Santa Monica has made international news again.
The Hump, a sushi bar adjoining the Typhoon restaurant and owned by parent company, Typhoon Restaurant, Inc. and located on city property in the administration building at the Santa Monica Airport, had been selling whale meat in violation of the Marine Mammal Protection Act.
It all started last October when an outreach coordinator for the marine conservation group Sea Shepherd Conservation Society tipped off an associate producer of the Academy Award winning documentary, “The Cove” (a film about the annual slaughter of thousands of dolphins in a secret Japanese cove) that The Hump was serving whale meat.
Federal agents and animal activists cooperated in a sting orchestrated by film’s production team. Two female animal activists posing as customers went into The Hump and ordered kujira (whale meat) which cost $85, according to news reports. They recorded the dinner which included, being served eight pieces of whale. The activists bagged samples of the meat and sent it to the Marine Mammal Institute at Oregon State University, where DNA tests confirmed it was meat from the endangered sei whale.
A week ago Friday, National Oceanic and Atmospheric Administration officials accompanied by officials from the U.S. Fish and Wildlife Service, California Department of Fish and Game and U.S. Customs and Border Protection searched The Hump for evidence. According to the search warrant, endangered whale meat was served to the activists on three separate occasions.
Typhoon Restaurant, Inc, and sushi chef Kiyoshiro Yamamoto were charged with illegally selling an endangered species product.
Japan operates a controversial whaling program which involves the “taking” of hundreds of whales a season in the Antarctic for “scientific research." Multiple species of whales are harpooned with exploding warheads and slaughtered during the hunt. When research is finished, leftover whale meat is sold for human consumption in Japan, Korea and Norway where it’s considered a delicacy.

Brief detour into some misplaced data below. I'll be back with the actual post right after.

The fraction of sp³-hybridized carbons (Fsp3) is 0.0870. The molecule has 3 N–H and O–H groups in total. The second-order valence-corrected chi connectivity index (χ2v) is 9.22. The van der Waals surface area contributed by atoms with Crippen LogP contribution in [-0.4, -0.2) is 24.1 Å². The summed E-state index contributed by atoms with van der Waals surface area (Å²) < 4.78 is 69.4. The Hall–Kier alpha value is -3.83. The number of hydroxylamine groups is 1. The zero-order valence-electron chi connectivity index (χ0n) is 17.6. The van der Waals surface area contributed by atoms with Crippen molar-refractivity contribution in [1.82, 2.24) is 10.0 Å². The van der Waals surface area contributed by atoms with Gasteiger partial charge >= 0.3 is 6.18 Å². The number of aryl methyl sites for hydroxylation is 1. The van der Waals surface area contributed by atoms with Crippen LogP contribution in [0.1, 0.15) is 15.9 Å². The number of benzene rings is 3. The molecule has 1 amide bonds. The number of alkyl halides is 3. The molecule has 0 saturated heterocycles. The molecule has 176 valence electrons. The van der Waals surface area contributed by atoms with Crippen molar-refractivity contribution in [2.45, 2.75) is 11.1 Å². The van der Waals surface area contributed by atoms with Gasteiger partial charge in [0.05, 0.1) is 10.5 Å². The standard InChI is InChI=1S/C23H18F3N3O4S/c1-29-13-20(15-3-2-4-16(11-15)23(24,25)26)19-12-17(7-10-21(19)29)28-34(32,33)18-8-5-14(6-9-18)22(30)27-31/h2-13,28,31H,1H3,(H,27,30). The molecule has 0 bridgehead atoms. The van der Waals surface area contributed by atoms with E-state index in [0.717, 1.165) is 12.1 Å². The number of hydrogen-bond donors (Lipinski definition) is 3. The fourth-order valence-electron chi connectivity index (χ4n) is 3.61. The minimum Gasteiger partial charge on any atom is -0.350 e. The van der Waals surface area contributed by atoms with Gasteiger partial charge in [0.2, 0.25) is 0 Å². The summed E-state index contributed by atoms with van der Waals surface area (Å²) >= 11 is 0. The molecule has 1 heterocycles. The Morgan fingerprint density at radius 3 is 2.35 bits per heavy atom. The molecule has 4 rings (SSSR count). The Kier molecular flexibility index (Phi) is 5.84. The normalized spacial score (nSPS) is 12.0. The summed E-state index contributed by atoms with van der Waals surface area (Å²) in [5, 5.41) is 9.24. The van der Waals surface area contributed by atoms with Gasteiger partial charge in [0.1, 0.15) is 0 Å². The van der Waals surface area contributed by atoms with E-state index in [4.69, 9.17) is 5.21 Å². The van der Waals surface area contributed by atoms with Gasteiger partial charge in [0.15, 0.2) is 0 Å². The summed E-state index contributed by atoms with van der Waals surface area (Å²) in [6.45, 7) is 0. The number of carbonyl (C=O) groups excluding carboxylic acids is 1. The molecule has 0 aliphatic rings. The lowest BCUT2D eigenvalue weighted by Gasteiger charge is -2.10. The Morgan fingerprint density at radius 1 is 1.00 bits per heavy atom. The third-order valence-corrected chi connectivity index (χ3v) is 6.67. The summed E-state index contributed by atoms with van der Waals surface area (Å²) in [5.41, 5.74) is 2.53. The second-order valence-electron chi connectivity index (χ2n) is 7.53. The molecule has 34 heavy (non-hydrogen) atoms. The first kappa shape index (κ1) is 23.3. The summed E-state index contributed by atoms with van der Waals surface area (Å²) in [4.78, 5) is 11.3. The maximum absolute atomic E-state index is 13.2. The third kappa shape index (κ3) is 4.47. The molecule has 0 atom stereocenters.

This annual Japanese whale hunt is documented on "Whale Wars,” a cable TV series returning to Animal Planet on June 5. The series follows activists from the Sea Shepherd as they try to prevent the Japanese whaling fleet from killing whales in international waters. It’s an intense and dynamically produced show. After watching it and “The Cove,” you’ll want to permanently boycott all Japanese made products in protest of the barbaric, senseless and unwarranted slaughter of marine mammals.
Most large whale species are endangered and it’s illegal to export their products to the United States. Numerous news sources reported that federal agents watched Yamamoto at work and even observed the removal of whale meat, wrapped in clear plastic, from the trunk of a Mercedes parked behind the restaurant. The U.S. attorney’s office is still investigating the source of the meat.
Outraged City Council members at last Tuesday’s meeting called for the termination of the restaurant’s lease and cancellation of its business license.
An attorney for Typhoon has acknowledged its responsibility for serving whale meat and said it will agree to pay a fine. The maximum penalty for Typhoon could be a fine for up to $200,000 and Yamamoto could face a year in prison and a fine of up to $100,000 if convicted.
Even that isn’t adequate for this outrageous violation of the law by the scum bags involved and their contribution to the ongoing illegal slaughter of endangered whales. I say, “close ‘em down,” too!
O’Connor fails to disclose disclosures <p>
Councilwoman Pam O’Connor’s election committee, “Friends of Pam O’Connor,” has still not filed its (July 1 through Dec. 31) 2009 campaign financial disclosure statements which were due at the City Clerk on Monday, Feb. 1. Having not received them, the City Clerk sent a letter to O’Connor giving her to March 4 to provide the disclosures and submit a letter as to why they are late.
On Feb. 23, O’Connor wrote the City Clerk and said she was late because she recently had knee surgery, was recuperating and going through therapy. March 4 came and went with the disclosures still unavailable although O’Connor did notify the City Clerk by e-mail saying that she needed the weekend to finish the documents. Monday, March 8 came and still no disclosure statements. As of March 11, the disclosures were still not filed. The year-end disclosures will list persons who contributed a total of about $5,000 to O’Connor at a Sept. 22, 2009 re-election kick-off breakfast.
O’Connor could be fined based on the number of days she’s late, but the fine could be waived depending on the reason for being late. Despite recuperating, O’Connor attended the last two City Council meetings, Feb. 23 and March 9.
Knee surgery is a pretty lame excuse for not submitting or arranging for her campaign treasurer Alfredo Caravelli to submit the required disclosures as required by California’s Fair Political Practices Commission. From Pam O’Connor to the citizens of Santa Monica: another big thumb off the nose.
Bill can be reached at firstname.lastname@example.org